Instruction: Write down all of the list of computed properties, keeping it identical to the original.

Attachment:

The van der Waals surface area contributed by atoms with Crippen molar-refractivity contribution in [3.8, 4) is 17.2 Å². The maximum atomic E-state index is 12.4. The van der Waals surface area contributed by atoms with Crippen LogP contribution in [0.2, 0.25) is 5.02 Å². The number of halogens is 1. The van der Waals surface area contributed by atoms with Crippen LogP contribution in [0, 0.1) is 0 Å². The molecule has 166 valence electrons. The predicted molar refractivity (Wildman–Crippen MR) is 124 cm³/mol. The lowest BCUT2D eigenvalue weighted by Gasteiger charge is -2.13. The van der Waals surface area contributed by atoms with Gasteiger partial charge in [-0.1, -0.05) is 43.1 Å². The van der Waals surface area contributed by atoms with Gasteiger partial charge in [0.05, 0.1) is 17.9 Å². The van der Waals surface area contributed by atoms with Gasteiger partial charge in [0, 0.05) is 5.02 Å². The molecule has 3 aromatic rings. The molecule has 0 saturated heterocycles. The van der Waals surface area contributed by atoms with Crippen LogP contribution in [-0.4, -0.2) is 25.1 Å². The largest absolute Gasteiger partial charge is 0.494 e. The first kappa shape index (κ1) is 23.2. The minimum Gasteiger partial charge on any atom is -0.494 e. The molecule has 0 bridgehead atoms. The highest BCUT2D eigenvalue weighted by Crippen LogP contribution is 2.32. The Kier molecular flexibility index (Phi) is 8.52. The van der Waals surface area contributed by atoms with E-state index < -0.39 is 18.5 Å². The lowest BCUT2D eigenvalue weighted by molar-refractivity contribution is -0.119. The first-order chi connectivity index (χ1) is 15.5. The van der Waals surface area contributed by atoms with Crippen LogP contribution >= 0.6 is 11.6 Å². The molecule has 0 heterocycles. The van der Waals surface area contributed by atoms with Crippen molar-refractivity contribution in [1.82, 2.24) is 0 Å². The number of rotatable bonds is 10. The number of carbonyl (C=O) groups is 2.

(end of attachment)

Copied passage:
The van der Waals surface area contributed by atoms with Crippen molar-refractivity contribution in [3.8, 4) is 17.2 Å². The maximum atomic E-state index is 12.4. The van der Waals surface area contributed by atoms with Crippen LogP contribution in [0.2, 0.25) is 5.02 Å². The number of halogens is 1. The van der Waals surface area contributed by atoms with Crippen LogP contribution in [0, 0.1) is 0 Å². The molecule has 166 valence electrons. The predicted molar refractivity (Wildman–Crippen MR) is 124 cm³/mol. The lowest BCUT2D eigenvalue weighted by Gasteiger charge is -2.13. The van der Waals surface area contributed by atoms with Gasteiger partial charge in [-0.1, -0.05) is 43.1 Å². The van der Waals surface area contributed by atoms with Gasteiger partial charge in [0.05, 0.1) is 17.9 Å². The van der Waals surface area contributed by atoms with Gasteiger partial charge in [0, 0.05) is 5.02 Å². The molecule has 3 aromatic rings. The molecule has 0 saturated heterocycles. The van der Waals surface area contributed by atoms with Crippen LogP contribution in [-0.4, -0.2) is 25.1 Å². The largest absolute Gasteiger partial charge is 0.494 e. The first kappa shape index (κ1) is 23.2. The minimum Gasteiger partial charge on any atom is -0.494 e. The molecule has 0 bridgehead atoms. The highest BCUT2D eigenvalue weighted by Crippen LogP contribution is 2.32. The Kier molecular flexibility index (Phi) is 8.52. The van der Waals surface area contributed by atoms with E-state index < -0.39 is 18.5 Å². The lowest BCUT2D eigenvalue weighted by molar-refractivity contribution is -0.119. The first-order chi connectivity index (χ1) is 15.5. The van der Waals surface area contributed by atoms with Crippen LogP contribution >= 0.6 is 11.6 Å². The molecule has 0 heterocycles. The van der Waals surface area contributed by atoms with Crippen molar-refractivity contribution in [1.82, 2.24) is 0 Å². The number of rotatable bonds is 10. The number of carbonyl (C=O) groups is 2.